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Eleventh Circuit Begrudgingly Allows Alabama Abortions

The 11th Circuit on Wednesday affirmed that Alabama cannot enforce its law that prohibits and criminalize second-trimester abortions unless the fetus is dead before it is extracted.

ATLANTA (CN) — The 11th Circuit on Wednesday affirmed that Alabama cannot enforce its law that prohibits and criminalize second-trimester abortions unless the fetus is dead before it is extracted.

The begrudging ruling from the three-judge panel, with two reluctant concurrences, cites U.S. Supreme Court precedence, but makes it clear that if the 11th Circuit judges had their druthers they would have reversed the district court.

“In our judicial system, there is only one Supreme Court, and we are not it,” Chief Judge Ed Carnes wrote for the circuit. “The primary factfinder is the district court, and we are not it. Our role is to apply the law the Supreme Court has laid down to the facts the district court found. The result is that we affirm the judgment of the district court.”

Joining Carnes on the panel were Senior 11th Circuit Judge Joel Fredrick Dubina and U.S. District Judge Leslie Abrams, from Georgia, sitting by designation.

In a brief concurrence, Dubina cited Justice Clarence Thomas’s concurring opinion in Gonzales v. Carhart, “that the Court’s abortion jurisprudence, including Casey and Roe v. Wade, has no basis in the Constitution.” [Citations omitted.]

Carnes too wrote in the first sentence of his ruling “that there is constitutional law and then there is the aberration of constitutional law relating to abortion.” But Carnes said he was bound to follow Supreme Court precedent.

The panel found that Alabama’s alternatives to dilation and evacuation – the most common procedure used in the second trimester – did not ensure safe and available abortions.

Dilation and evacuation is described as a “superior method” of abortion by the National Academies of Sciences, Engineering, and Medicine in part because of its safety to women.

According to Carnes, Alabama called the procedure dismemberment abortion.

“That name is more accurate because the method involves tearing apart and extracting piece-by-piece from the uterus what was until then a living unborn child,” Carnes wrote. “This is usually done during the 15 to 18 week stage of development, at which time the unborn child’s heart is already beating.”

In 2016, Alabama passed a law requiring abortion providers to cut the fetus’ umbilical cord or inject it with digoxin or potassium chloride to ensure its “demise” before evacuation. Abortion providers who did not do so would face up to two years in prison and a $10,000 fine.

The panel wrote that 93 percent of abortions in Alabama do not use dilation and evacuation, because they are performed before the 15th week of pregnancy when other procedures can be used.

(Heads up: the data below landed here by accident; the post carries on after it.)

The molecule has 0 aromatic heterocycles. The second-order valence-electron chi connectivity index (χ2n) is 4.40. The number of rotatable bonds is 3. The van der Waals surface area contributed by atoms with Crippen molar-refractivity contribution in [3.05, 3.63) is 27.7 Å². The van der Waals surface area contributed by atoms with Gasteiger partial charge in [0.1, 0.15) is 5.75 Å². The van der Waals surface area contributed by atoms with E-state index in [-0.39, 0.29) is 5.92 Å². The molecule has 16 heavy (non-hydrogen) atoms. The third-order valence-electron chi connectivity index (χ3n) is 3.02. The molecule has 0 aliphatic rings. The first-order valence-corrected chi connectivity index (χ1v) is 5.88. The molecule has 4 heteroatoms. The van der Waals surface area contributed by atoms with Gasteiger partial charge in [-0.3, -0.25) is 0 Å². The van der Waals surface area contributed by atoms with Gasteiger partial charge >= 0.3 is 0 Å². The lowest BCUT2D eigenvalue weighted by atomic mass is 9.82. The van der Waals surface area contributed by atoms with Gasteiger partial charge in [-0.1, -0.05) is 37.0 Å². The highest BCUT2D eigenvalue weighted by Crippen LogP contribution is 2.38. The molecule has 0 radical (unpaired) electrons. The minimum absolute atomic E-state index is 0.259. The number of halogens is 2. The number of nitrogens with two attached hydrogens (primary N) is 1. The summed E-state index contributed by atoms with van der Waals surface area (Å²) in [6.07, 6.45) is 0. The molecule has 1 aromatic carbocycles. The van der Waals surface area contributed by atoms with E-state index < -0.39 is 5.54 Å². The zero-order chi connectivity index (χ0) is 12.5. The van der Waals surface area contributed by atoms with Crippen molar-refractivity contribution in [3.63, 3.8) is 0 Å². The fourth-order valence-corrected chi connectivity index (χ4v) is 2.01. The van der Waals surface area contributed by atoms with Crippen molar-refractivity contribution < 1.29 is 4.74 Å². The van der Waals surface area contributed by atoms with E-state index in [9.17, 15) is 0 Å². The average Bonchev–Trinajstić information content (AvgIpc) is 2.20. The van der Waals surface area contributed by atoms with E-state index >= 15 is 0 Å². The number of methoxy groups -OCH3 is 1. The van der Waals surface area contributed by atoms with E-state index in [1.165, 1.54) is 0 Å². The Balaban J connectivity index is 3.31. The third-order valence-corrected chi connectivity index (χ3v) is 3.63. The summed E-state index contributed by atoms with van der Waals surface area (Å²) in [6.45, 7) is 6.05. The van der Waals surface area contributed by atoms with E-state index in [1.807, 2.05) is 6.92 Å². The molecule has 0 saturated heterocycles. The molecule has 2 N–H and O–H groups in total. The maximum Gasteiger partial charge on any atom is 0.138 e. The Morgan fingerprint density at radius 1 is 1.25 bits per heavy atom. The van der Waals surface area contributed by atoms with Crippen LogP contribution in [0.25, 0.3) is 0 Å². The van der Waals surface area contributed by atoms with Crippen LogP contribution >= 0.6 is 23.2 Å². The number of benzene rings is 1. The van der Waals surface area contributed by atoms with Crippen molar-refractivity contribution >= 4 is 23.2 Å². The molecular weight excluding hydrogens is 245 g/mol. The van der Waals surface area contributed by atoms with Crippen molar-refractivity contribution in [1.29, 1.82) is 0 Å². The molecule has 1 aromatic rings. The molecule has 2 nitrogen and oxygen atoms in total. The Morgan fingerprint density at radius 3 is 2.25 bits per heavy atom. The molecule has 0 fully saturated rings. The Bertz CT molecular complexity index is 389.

Only two abortion clinics in Alabama perform the procedure, one in Tuscaloosa one in Huntsville. In 2014, the two clinics performed 500 dilation and evacuation abortions and most of their patents had low incomes.

After Alabama passed the law, the clinics filed suit, arguing the law was unconstitutional.

The 11th Circuit found that Alabama’s law requiring fetal demise created additional risks for women seeking abortions.

An abortion provider injecting potassium chloride in a fetus’ dime-sized heart could miss, inject the woman instead and send her into cardiac arrest, the panel found.

In the case of transacting the umbilical cord, doctors would need to wait about 10 minutes for the fetus’ heart to stop beating before extracting it.

“While the abortion practitioner waits for the unborn child’s heart to stop, the patient may undergo uterine contractions and hemorrhage,” Carnes wrote. “The risks are worse in the outpatient setting because clinics lack access to blood banks.”

The state’s procedures required doctors to undergo training and created technical challenges, the panel found.

ACLU attorney Andrew Beck said in a statement Wednesday: “The upshot of this ruling is that women’s health, not politics, will guide important medical decisions about pregnancy.

Laws like this are part of a larger strategy by anti-abortion politicians to push abortion out of reach entirely. Today, the court affirmed a woman’s right to get the care she needs.”

Matt Clark, however, an attorney with the Foundation of Moral Law, said the 11th Circuit should have ignored Supreme Court precedent in cases such as Roe v. Wade because it violates “the God-given right to life that the Constitution presupposes.”

The Foundation of Moral Law was founded by former Alabama Supreme Court Justice Roy Moore, who was removed from office twice, in 2016 for defying the Supreme Court ruling on same-sex marriage.

Judge Abrams closed out the panel’s ruling with a six-word concurrence: “I concur in the judgment only.”

Alabama Attorney General Steve Marshall said he is considering an appeal to the U.S. Supreme Court. He too said in a statement, citing Dubina’s concurrence, “that the United States Supreme Court’s abortion jurisprudence ‘has no basis in the Constitution.’”

Categories:Appeals, Civil Rights, Health

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